So, with this latest denial of Catholic dogma, Francis is simply adding another layer to his ever-growing pile of damnable heresies, errors, blasphemies, and outrages, which we have collected here. By thus attacking, destroying, and preventing the true Faith in souls, he is responsible for leading them to damnation, for “without faith it is impossible to please God” (Heb 11:6).

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12 Responses to “Heresy: Francis directly contradicts Council of Trent”

  1. Tee Emm

    How would one go about being absolved of a mortal sin if every mortal sin kicked you out of the Church? Oh, right, all the baptised are Christian, but you’re not Catholic, but … beatitudes… my brain hurts…

  2. Dum Spiro Spero

    Almost the same with John Paul II and Benedict XVI:

    Profound Religiosity? The news site “Il sismografo” which is controlled by the Vatican, has republished John Paul II’s message written in October, 1983 for the 500th anniversary of Martin Luther’s birth. In this message John Paul II praises a – quote – “profound religiosity of Luther” and warns of considering Luther the only or main culprit for the schisms caused during the Reformation.

    Radically Christocentric? Il sismografo also published Benedict XVI’s talk in front of Protestant leaders from September, 2011 in Erfurt, Germany. Benedict presents himself as the, “Bishop of Rome” and claims that the question about God was Luther’s deep passion and the impulse of his whole life. According to Benedict, Luther’s thinking and his entire spirituality were radically Christocentric.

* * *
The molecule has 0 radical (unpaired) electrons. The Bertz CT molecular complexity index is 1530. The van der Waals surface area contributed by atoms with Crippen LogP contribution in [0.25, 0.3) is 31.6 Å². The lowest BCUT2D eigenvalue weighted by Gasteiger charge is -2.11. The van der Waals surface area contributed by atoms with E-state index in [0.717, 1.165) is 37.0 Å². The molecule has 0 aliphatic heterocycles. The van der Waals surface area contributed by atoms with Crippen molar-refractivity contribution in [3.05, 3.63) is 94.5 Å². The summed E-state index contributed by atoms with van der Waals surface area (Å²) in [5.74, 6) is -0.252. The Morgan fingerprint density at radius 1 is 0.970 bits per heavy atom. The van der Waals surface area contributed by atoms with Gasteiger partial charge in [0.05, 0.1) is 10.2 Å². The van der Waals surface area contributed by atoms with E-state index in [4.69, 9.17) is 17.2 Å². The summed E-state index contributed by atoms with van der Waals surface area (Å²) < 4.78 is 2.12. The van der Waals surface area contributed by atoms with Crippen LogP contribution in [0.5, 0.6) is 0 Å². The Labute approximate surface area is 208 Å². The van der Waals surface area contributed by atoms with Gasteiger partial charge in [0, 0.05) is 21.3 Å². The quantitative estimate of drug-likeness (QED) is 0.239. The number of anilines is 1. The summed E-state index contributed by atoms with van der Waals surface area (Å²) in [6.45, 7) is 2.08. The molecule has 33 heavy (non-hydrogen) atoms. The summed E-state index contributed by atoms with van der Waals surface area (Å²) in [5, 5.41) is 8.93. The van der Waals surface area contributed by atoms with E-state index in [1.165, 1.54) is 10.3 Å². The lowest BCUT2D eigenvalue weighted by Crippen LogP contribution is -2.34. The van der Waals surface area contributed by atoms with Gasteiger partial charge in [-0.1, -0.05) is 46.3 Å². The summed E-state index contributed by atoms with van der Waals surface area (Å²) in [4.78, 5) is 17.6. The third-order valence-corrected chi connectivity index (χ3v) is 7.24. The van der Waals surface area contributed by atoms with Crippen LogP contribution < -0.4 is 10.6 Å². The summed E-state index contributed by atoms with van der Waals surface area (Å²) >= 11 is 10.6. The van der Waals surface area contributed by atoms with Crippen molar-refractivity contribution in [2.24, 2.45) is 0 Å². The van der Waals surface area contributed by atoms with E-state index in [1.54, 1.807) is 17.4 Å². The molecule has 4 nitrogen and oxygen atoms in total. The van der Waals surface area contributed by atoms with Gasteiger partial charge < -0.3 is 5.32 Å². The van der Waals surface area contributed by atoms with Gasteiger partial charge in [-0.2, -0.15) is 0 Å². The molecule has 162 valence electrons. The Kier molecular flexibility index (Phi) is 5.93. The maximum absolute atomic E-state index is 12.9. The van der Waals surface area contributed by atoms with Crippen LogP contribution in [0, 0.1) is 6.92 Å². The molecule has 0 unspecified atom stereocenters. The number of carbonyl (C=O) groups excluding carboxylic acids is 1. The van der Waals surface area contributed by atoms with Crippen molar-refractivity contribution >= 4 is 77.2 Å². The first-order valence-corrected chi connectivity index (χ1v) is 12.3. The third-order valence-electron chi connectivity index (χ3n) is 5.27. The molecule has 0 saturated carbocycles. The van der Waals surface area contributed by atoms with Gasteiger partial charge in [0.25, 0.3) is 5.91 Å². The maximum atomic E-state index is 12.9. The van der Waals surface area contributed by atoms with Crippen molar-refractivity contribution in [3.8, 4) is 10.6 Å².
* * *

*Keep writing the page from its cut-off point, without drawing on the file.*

3. Sonia

    Well, if ya ‘stumbled’ into the Novus Ordo tumble weed, may angels swrest you up.

    Fact – Novus ordo is to Catholocism as joker is to batman …. yes wretched comparison but one that might bite the conscience of would be Catholics.

  4. Sonia

    Luther quote: ““But Christ took upon Himself all of our sin, and thus He died upon the cross. Therefore he had to become that which we are, namely a sinner, a murderer, evildoer, etc….For insofar as he is a victim for the sins of the whole world, He is not now such a person as is innocent and without sin, is not God’s
    Son in all glory, but a sinner, abandoned by God for a short time. Psalms 8:6.” (Detailed Explanation of the Epistle to the Galatians, part 2, fourth argument, Walch edition, vol. 8, p. 2165, nos. 321-324).”

  5. Remy Parent

    Je suis ravi de l’avènement du Pape François qui me semble moins rigoriste que son prédécesseur. J’espère un jour avoir la dignité d’être invité à visité l’Argentine, pays d’origine du Pape. En vous remerciant de rester hors de tout rapport de lucrativité au seuil de ma porte, marche anonyme parmi tant ..